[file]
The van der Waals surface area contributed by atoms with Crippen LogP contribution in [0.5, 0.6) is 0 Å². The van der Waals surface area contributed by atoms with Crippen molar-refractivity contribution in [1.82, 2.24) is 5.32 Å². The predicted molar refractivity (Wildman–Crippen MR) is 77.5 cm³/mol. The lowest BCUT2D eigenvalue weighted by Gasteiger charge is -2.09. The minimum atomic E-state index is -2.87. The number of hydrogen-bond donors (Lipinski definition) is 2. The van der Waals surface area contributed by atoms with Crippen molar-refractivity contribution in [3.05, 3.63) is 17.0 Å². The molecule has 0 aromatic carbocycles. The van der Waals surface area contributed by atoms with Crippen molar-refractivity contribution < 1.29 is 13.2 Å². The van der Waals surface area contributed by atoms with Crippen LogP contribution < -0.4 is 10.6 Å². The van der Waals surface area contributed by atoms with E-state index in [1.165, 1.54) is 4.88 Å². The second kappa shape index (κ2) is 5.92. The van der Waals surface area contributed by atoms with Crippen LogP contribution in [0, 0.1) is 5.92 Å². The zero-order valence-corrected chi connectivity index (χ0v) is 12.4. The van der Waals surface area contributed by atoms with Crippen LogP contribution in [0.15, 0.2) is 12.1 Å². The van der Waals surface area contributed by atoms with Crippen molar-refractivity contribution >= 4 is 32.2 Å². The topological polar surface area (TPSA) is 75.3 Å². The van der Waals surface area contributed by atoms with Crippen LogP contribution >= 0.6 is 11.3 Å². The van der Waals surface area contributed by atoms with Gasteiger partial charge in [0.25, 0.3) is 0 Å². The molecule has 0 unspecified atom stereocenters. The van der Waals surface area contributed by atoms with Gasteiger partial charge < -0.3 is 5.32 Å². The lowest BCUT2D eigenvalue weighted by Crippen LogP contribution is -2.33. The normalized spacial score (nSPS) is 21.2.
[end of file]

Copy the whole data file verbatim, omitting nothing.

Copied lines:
The van der Waals surface area contributed by atoms with Crippen LogP contribution in [0.5, 0.6) is 0 Å². The van der Waals surface area contributed by atoms with Crippen molar-refractivity contribution in [1.82, 2.24) is 5.32 Å². The predicted molar refractivity (Wildman–Crippen MR) is 77.5 cm³/mol. The lowest BCUT2D eigenvalue weighted by Gasteiger charge is -2.09. The minimum atomic E-state index is -2.87. The number of hydrogen-bond donors (Lipinski definition) is 2. The van der Waals surface area contributed by atoms with Crippen molar-refractivity contribution in [3.05, 3.63) is 17.0 Å². The molecule has 0 aromatic carbocycles. The van der Waals surface area contributed by atoms with Crippen molar-refractivity contribution < 1.29 is 13.2 Å². The van der Waals surface area contributed by atoms with Crippen LogP contribution < -0.4 is 10.6 Å². The van der Waals surface area contributed by atoms with E-state index in [1.165, 1.54) is 4.88 Å². The second kappa shape index (κ2) is 5.92. The van der Waals surface area contributed by atoms with Crippen LogP contribution in [0, 0.1) is 5.92 Å². The zero-order valence-corrected chi connectivity index (χ0v) is 12.4. The van der Waals surface area contributed by atoms with Crippen LogP contribution in [0.15, 0.2) is 12.1 Å². The van der Waals surface area contributed by atoms with Crippen molar-refractivity contribution >= 4 is 32.2 Å². The topological polar surface area (TPSA) is 75.3 Å². The van der Waals surface area contributed by atoms with Crippen LogP contribution >= 0.6 is 11.3 Å². The van der Waals surface area contributed by atoms with Gasteiger partial charge in [0.25, 0.3) is 0 Å². The molecule has 0 unspecified atom stereocenters. The van der Waals surface area contributed by atoms with Gasteiger partial charge < -0.3 is 5.32 Å². The lowest BCUT2D eigenvalue weighted by Crippen LogP contribution is -2.33. The normalized spacial score (nSPS) is 21.2.